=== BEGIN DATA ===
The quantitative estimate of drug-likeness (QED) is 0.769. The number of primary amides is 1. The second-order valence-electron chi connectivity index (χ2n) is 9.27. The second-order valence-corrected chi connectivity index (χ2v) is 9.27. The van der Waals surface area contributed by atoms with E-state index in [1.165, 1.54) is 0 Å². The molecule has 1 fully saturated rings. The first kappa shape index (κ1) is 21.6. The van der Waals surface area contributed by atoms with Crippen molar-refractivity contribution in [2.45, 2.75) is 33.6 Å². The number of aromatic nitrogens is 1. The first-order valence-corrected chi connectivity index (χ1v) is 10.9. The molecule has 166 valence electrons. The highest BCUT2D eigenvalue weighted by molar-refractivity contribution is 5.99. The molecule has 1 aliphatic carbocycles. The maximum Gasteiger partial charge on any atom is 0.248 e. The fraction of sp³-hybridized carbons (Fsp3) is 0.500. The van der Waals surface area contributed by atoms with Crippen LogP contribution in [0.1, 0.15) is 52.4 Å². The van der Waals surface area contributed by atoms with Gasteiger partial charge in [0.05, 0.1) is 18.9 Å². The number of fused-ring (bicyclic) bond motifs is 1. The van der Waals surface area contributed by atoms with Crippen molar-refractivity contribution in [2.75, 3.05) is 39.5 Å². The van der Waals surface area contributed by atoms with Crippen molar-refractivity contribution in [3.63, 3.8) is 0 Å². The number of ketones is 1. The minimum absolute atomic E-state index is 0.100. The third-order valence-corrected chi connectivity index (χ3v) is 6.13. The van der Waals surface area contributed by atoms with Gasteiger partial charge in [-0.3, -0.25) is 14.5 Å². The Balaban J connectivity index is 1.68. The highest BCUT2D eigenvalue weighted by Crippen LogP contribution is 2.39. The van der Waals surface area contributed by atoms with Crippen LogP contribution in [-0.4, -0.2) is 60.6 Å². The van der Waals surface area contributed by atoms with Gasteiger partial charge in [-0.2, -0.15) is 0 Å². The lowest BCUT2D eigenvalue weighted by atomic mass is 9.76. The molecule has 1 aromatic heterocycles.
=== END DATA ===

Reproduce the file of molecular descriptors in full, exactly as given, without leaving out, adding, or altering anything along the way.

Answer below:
The quantitative estimate of drug-likeness (QED) is 0.769. The number of primary amides is 1. The second-order valence-electron chi connectivity index (χ2n) is 9.27. The second-order valence-corrected chi connectivity index (χ2v) is 9.27. The van der Waals surface area contributed by atoms with E-state index in [1.165, 1.54) is 0 Å². The molecule has 1 fully saturated rings. The first kappa shape index (κ1) is 21.6. The van der Waals surface area contributed by atoms with Crippen molar-refractivity contribution in [2.45, 2.75) is 33.6 Å². The number of aromatic nitrogens is 1. The first-order valence-corrected chi connectivity index (χ1v) is 10.9. The molecule has 166 valence electrons. The highest BCUT2D eigenvalue weighted by molar-refractivity contribution is 5.99. The molecule has 1 aliphatic carbocycles. The maximum Gasteiger partial charge on any atom is 0.248 e. The fraction of sp³-hybridized carbons (Fsp3) is 0.500. The van der Waals surface area contributed by atoms with Crippen LogP contribution in [0.1, 0.15) is 52.4 Å². The van der Waals surface area contributed by atoms with Gasteiger partial charge in [0.05, 0.1) is 18.9 Å². The number of fused-ring (bicyclic) bond motifs is 1. The van der Waals surface area contributed by atoms with Crippen molar-refractivity contribution in [2.75, 3.05) is 39.5 Å². The van der Waals surface area contributed by atoms with Crippen molar-refractivity contribution in [3.63, 3.8) is 0 Å². The number of ketones is 1. The minimum absolute atomic E-state index is 0.100. The third-order valence-corrected chi connectivity index (χ3v) is 6.13. The van der Waals surface area contributed by atoms with Gasteiger partial charge in [-0.3, -0.25) is 14.5 Å². The Balaban J connectivity index is 1.68. The highest BCUT2D eigenvalue weighted by Crippen LogP contribution is 2.39. The van der Waals surface area contributed by atoms with Crippen LogP contribution in [-0.4, -0.2) is 60.6 Å². The van der Waals surface area contributed by atoms with Gasteiger partial charge in [-0.2, -0.15) is 0 Å². The lowest BCUT2D eigenvalue weighted by atomic mass is 9.76. The molecule has 1 aromatic heterocycles.